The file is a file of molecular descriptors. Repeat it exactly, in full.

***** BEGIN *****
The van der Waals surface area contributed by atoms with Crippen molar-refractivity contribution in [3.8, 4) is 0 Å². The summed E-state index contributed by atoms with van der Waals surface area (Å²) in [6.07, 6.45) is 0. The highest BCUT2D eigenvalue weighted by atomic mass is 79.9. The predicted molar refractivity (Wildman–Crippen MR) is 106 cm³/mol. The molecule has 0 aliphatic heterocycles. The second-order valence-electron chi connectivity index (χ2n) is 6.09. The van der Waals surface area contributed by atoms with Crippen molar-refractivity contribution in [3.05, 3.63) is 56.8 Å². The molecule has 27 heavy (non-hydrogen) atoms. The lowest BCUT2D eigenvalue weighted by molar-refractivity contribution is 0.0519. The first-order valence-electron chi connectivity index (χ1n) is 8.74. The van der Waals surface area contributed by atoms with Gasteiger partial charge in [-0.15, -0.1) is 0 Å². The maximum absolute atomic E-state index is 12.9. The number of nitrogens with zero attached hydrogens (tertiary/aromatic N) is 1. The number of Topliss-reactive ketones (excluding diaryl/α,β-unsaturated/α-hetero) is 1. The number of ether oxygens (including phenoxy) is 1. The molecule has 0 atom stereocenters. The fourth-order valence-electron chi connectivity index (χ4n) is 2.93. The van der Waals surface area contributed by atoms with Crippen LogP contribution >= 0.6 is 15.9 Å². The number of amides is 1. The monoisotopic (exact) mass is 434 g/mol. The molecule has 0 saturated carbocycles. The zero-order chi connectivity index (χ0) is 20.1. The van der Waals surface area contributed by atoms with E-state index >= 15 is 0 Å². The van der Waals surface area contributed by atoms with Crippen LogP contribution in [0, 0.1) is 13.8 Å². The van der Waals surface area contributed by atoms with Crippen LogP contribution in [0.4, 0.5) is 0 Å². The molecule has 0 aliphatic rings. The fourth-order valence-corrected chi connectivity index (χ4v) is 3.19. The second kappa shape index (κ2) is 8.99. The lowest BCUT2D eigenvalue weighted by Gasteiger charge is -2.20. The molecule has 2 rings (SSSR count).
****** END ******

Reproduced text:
The van der Waals surface area contributed by atoms with Crippen molar-refractivity contribution in [3.8, 4) is 0 Å². The summed E-state index contributed by atoms with van der Waals surface area (Å²) in [6.07, 6.45) is 0. The highest BCUT2D eigenvalue weighted by atomic mass is 79.9. The predicted molar refractivity (Wildman–Crippen MR) is 106 cm³/mol. The molecule has 0 aliphatic heterocycles. The second-order valence-electron chi connectivity index (χ2n) is 6.09. The van der Waals surface area contributed by atoms with Crippen molar-refractivity contribution in [3.05, 3.63) is 56.8 Å². The molecule has 27 heavy (non-hydrogen) atoms. The lowest BCUT2D eigenvalue weighted by molar-refractivity contribution is 0.0519. The first-order valence-electron chi connectivity index (χ1n) is 8.74. The van der Waals surface area contributed by atoms with Gasteiger partial charge in [-0.15, -0.1) is 0 Å². The maximum absolute atomic E-state index is 12.9. The number of nitrogens with zero attached hydrogens (tertiary/aromatic N) is 1. The number of Topliss-reactive ketones (excluding diaryl/α,β-unsaturated/α-hetero) is 1. The number of ether oxygens (including phenoxy) is 1. The molecule has 0 atom stereocenters. The fourth-order valence-electron chi connectivity index (χ4n) is 2.93. The van der Waals surface area contributed by atoms with Crippen LogP contribution >= 0.6 is 15.9 Å². The number of amides is 1. The monoisotopic (exact) mass is 434 g/mol. The molecule has 0 saturated carbocycles. The zero-order chi connectivity index (χ0) is 20.1. The van der Waals surface area contributed by atoms with E-state index >= 15 is 0 Å². The van der Waals surface area contributed by atoms with Crippen LogP contribution in [0, 0.1) is 13.8 Å². The van der Waals surface area contributed by atoms with Crippen LogP contribution in [0.4, 0.5) is 0 Å². The molecule has 0 aliphatic rings. The fourth-order valence-corrected chi connectivity index (χ4v) is 3.19. The second kappa shape index (κ2) is 8.99. The lowest BCUT2D eigenvalue weighted by Gasteiger charge is -2.20. The molecule has 2 rings (SSSR count).